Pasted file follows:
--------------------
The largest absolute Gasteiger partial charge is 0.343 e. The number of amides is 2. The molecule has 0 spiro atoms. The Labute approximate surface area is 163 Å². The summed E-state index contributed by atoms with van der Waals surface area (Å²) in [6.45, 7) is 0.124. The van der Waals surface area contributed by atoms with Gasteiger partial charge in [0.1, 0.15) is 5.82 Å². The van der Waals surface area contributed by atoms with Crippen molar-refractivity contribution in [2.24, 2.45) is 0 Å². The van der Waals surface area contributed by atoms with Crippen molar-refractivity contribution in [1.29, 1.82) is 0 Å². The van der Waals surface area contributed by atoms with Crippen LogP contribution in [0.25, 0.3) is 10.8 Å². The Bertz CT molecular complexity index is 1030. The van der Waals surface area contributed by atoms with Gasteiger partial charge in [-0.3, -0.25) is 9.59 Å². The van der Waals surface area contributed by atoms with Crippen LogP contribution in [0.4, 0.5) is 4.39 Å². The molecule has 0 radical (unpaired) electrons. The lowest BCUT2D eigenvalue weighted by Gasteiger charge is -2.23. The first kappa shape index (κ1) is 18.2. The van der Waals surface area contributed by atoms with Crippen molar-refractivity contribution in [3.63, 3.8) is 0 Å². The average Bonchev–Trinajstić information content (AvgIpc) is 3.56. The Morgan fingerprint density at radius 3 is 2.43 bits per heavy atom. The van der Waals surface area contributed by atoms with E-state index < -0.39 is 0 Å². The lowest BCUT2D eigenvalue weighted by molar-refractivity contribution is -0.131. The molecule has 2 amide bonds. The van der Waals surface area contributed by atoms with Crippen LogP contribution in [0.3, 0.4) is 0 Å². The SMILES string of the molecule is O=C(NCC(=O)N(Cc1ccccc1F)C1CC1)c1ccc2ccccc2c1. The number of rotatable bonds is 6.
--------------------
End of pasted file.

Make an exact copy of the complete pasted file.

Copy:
The largest absolute Gasteiger partial charge is 0.343 e. The number of amides is 2. The molecule has 0 spiro atoms. The Labute approximate surface area is 163 Å². The summed E-state index contributed by atoms with van der Waals surface area (Å²) in [6.45, 7) is 0.124. The van der Waals surface area contributed by atoms with Gasteiger partial charge in [0.1, 0.15) is 5.82 Å². The van der Waals surface area contributed by atoms with Crippen molar-refractivity contribution in [2.24, 2.45) is 0 Å². The van der Waals surface area contributed by atoms with Crippen molar-refractivity contribution in [1.29, 1.82) is 0 Å². The van der Waals surface area contributed by atoms with Crippen LogP contribution in [0.25, 0.3) is 10.8 Å². The Bertz CT molecular complexity index is 1030. The van der Waals surface area contributed by atoms with Gasteiger partial charge in [-0.3, -0.25) is 9.59 Å². The van der Waals surface area contributed by atoms with Crippen LogP contribution in [0.4, 0.5) is 4.39 Å². The molecule has 0 radical (unpaired) electrons. The lowest BCUT2D eigenvalue weighted by Gasteiger charge is -2.23. The first kappa shape index (κ1) is 18.2. The van der Waals surface area contributed by atoms with Crippen molar-refractivity contribution in [3.63, 3.8) is 0 Å². The average Bonchev–Trinajstić information content (AvgIpc) is 3.56. The Morgan fingerprint density at radius 3 is 2.43 bits per heavy atom. The van der Waals surface area contributed by atoms with E-state index < -0.39 is 0 Å². The lowest BCUT2D eigenvalue weighted by molar-refractivity contribution is -0.131. The molecule has 2 amide bonds. The van der Waals surface area contributed by atoms with Crippen LogP contribution in [0.3, 0.4) is 0 Å². The SMILES string of the molecule is O=C(NCC(=O)N(Cc1ccccc1F)C1CC1)c1ccc2ccccc2c1. The number of rotatable bonds is 6.